Recent insights have shown that US citizens were at risk long before it was initially believed. A study that was published on 15 June 2021 in the Clinical Infectious Diseases journal. This study shows that out of 24,079 participants’ blood samples that were taken between Jan. 2, 2020 and March 18, 2020, 9 of those were seropositive. At least two samples were dated in January of 2020.
The findings seem to reaffirm that mass testing for future viral outbreaks should be done as early as possible. Many symptomatic Americans were untested because the tests had been restricted to those who had travelled to an infected country.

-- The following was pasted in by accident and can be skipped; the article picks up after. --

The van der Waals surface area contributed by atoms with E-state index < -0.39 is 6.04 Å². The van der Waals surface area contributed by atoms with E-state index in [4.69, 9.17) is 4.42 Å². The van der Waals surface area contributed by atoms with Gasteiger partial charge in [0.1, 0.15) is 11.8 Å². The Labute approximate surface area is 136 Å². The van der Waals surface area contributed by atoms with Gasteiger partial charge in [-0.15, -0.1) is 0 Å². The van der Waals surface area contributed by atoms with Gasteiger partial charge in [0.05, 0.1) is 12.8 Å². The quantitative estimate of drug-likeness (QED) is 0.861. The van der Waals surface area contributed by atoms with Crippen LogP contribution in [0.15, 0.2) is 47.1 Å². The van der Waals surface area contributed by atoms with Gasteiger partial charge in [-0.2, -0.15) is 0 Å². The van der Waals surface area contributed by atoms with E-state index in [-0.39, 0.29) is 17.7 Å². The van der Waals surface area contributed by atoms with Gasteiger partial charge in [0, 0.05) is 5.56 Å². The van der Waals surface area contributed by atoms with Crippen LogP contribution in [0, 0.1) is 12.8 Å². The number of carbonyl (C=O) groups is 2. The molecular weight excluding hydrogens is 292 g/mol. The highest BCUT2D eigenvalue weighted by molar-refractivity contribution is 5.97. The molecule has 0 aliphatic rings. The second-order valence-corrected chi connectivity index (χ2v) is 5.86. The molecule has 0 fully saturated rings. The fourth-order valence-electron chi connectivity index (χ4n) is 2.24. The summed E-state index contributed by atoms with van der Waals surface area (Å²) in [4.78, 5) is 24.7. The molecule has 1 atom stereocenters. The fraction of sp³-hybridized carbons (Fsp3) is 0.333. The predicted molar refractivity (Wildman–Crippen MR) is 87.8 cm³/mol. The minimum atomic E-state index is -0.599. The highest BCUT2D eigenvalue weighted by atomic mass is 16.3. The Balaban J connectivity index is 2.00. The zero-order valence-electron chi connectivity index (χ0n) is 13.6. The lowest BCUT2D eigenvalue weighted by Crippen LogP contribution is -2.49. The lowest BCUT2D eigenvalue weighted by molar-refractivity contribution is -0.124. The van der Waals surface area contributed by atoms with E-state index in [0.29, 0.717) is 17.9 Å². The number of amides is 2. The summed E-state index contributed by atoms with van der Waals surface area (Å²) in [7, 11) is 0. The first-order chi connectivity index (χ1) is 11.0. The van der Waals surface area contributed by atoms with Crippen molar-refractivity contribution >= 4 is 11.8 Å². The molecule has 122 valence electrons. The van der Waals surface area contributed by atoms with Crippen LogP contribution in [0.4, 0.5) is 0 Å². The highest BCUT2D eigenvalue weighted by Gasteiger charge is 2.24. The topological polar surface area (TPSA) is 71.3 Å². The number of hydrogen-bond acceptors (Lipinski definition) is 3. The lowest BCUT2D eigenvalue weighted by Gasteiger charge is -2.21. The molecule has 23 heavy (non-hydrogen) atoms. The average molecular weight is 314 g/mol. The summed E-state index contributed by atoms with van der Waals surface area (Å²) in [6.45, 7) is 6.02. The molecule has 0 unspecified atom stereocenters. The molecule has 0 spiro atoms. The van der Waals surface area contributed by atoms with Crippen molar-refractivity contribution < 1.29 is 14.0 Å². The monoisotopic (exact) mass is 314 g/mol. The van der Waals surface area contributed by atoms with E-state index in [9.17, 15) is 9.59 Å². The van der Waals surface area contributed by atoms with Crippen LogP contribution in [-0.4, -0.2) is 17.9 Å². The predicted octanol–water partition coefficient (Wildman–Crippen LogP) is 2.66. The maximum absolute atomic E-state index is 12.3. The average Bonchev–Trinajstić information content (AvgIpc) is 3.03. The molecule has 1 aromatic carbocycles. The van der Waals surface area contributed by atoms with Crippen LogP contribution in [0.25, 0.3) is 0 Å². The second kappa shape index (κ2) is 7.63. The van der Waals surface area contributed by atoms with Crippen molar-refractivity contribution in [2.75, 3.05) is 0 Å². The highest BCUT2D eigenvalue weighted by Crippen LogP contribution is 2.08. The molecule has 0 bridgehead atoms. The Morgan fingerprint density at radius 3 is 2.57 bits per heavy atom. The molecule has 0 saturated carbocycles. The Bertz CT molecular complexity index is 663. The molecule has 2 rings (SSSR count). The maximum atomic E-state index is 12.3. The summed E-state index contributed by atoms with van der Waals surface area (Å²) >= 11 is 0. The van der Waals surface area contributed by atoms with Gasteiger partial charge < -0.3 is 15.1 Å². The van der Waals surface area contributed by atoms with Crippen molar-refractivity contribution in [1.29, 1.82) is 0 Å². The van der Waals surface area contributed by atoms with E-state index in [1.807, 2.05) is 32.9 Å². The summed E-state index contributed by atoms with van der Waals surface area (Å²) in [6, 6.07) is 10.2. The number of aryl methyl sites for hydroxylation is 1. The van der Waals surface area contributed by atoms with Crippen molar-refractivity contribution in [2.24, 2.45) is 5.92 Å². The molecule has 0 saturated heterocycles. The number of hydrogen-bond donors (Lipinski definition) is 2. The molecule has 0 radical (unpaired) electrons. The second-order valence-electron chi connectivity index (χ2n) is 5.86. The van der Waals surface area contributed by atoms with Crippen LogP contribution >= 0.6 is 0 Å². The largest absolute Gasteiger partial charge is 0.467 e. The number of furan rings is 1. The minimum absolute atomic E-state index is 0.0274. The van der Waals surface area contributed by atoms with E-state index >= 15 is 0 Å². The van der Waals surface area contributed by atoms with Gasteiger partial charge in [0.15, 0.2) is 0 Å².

This evidence shows that there was a slow progression of cases instead of a sudden outbreak. It is unknown at this time whether the participants had travelled to any of the Covid-19 hot spots.
The nine participants who showed infection are from different areas of the U.S. and were not from the larger cities from which the first official cases were reported. Three of the nine samples were from Illinois, and were collected weeks before the first diagnosed person in that state.
Bottom Line: The ethnicity of the seropositive varied, five were African-American, two Caucasian, and two Hispanic. Only two of the nine had sought medical help, but were undiagnosed. Another was symptomatic but did not seek medical attention.